Review: Amazing Grace (2018/19)

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Heart and Soul: 40 Acres & A Mule Filmworks/Al’s Records And Tapes

This might be stating the obvious but Aretha Franklin had a voice that made you sit up and take notice. I don’t think I’d ever watched extended footage of her singing live. AMAZING GRACE, the salvaged footage of an abandoned concert movie is a fine old re-introduction to the Queen of Soul.

In 1972, at the height of her fame, Aretha Franklin performed two shows on consecutive nights at a Baptist church in Los Angeles. These performances were filmed but die to a combination of technical problems and Franklin’s own demands the footage never saw the light of day, until now.

Watching Franklin’s clearly nervy start to this unique and very intimate show blossom into a controlled powerhouse performance as the music, the faith and the passion take over is spine-tingling stuff. Her performance stands on its own but seeing her audience, and some of her band and the choir backing her completely overcome with wave after wave of emotion seals the deal.

If it wasn’t Aretha Franklin we’re talking about, you might think the host of this low-key, and yet massive event, one Reverend James Cleveland, would steal the show. He’s just such a magnetic presence, pure charisma and divine showmanship. But after Aretha gets over some early show jitters, there’s no eclipsing her. Reverend Cleveland himself, surely the draw to much of his congregation every Sunday has to take a moment to collect himself when the Queen of Soul reaches transcendence in her gospel delivery.

Playing amateur psychologist, I think Aretha and her dad both loved God more than each other, and it got in the way of their relationship. The mood definitely changes when Reverend Franklin is called down to speak and you can see Aretha retreating back into herself. Thankfully that doesn’t last long and before long she’s belting out gospel once more.

I know a lot of the footage wouldn’t have been usable even after restoration and the Franklin estate had a hand in the edit, but I’d have liked to have seen more outtakes in and amongst this wonderful concert recording. There’s this great moment that cuts between a rehearsal with a diva-ish Aretha and her live performance on the same number and a few more of these would have helped round it out as a film.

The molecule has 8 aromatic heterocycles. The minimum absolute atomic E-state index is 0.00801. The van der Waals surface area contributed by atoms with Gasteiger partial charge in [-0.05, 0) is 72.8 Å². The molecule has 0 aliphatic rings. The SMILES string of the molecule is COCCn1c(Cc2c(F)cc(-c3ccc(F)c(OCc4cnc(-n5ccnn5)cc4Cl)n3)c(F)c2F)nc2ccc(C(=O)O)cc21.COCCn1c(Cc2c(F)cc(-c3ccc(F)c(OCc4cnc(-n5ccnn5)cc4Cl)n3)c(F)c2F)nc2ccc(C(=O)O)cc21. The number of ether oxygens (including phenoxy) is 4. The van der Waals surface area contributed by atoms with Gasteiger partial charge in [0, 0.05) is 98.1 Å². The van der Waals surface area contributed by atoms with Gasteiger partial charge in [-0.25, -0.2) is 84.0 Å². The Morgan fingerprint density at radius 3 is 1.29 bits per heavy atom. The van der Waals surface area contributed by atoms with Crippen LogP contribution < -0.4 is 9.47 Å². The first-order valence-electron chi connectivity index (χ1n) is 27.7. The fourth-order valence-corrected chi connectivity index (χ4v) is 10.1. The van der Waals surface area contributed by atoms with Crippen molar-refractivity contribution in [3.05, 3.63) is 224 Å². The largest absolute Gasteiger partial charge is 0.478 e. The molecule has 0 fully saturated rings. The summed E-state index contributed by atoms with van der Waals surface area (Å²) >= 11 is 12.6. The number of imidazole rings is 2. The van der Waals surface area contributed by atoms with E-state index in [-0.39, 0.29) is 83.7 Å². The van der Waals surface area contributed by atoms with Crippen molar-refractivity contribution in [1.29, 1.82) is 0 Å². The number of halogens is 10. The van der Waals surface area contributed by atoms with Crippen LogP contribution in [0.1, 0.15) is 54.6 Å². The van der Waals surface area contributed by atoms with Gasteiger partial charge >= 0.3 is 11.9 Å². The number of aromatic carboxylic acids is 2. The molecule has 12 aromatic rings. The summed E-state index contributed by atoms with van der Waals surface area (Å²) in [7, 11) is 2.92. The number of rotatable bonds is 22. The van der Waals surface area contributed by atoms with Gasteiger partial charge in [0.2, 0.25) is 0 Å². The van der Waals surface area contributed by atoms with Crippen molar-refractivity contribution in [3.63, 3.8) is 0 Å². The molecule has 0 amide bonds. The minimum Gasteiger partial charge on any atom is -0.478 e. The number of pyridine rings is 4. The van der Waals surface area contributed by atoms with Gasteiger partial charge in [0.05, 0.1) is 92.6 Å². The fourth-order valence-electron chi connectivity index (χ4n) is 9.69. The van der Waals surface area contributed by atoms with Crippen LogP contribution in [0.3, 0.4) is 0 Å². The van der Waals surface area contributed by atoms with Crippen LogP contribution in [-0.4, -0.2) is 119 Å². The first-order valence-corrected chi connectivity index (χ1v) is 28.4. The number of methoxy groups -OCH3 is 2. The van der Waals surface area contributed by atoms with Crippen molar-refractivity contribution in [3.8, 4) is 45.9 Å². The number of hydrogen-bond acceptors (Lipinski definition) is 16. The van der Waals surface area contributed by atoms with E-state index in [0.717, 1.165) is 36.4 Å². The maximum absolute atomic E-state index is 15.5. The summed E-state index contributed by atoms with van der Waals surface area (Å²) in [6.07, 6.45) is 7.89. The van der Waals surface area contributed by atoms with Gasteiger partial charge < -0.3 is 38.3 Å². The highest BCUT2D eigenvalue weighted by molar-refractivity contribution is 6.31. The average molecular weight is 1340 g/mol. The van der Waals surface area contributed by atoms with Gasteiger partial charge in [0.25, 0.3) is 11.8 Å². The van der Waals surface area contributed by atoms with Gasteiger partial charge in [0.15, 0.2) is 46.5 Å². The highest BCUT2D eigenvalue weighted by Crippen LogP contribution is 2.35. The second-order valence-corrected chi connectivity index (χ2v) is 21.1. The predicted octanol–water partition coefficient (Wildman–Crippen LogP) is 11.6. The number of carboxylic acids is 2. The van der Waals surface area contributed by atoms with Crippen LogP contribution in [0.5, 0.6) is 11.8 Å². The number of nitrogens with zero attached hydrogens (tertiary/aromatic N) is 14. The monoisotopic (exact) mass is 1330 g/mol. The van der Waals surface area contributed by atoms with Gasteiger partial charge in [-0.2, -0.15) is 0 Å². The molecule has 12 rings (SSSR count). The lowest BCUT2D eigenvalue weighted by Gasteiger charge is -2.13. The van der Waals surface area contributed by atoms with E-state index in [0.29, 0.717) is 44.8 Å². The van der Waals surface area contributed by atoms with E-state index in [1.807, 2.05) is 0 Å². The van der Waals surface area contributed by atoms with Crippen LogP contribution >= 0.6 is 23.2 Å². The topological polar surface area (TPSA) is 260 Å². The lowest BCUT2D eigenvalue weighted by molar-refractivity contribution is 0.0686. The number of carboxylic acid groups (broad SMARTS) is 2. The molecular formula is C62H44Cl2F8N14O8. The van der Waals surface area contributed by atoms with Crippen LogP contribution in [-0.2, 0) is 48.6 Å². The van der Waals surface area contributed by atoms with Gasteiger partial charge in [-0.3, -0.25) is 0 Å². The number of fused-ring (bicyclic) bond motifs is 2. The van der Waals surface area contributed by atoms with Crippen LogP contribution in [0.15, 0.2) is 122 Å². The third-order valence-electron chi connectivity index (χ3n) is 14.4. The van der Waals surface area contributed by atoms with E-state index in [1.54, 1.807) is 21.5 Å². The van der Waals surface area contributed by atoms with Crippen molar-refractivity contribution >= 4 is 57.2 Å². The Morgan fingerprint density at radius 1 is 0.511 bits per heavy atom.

Speaking of the estate’s involvement, I am grateful they wanted the grandkids and the world to see Aretha at the height of her powers at such a unique event. I do still think it’s slightly disingenuous to claim in the opening title card that it was just technical problems that prevented the film’s release before this year. It was also about how much Aretha was paid and whether it would open doors for her in Hollywood as well.

It’s the little candid moments that add the essential human texture to the experience. We see members of the audience overcome and carried to another plane by Aretha Franklin, who catch themselves going over-the-top on camera then carry on doing what they’re doing because they’re that happy and fulfilled in that moment. Mick Jagger’s there too, looking very out of place.

Amazing Grace doesn’t have the variety of voices to make it a compelling documentary and the quality of footage and filming is a bit patchy. But as a record of a remarkable concert, a time capsule of 1972 and even as an argument for the beauty of faith and art in relation to it, it works wonderfully. SSP

About Sam Sewell-Peterson

I'm not paid to write about film - I do it because I love it. Favourites include Bong Joon-ho, Danny Boyle, the Coen Brothers, Nicolas Winding Refn, Steven Spielberg, Guillermo del Toro, Taika Waititi and Edgar Wright. All reviews and articles are original works owned by me. They represent one man's opinion, and I'm more than happy to engage in civilised debate if you disagree.
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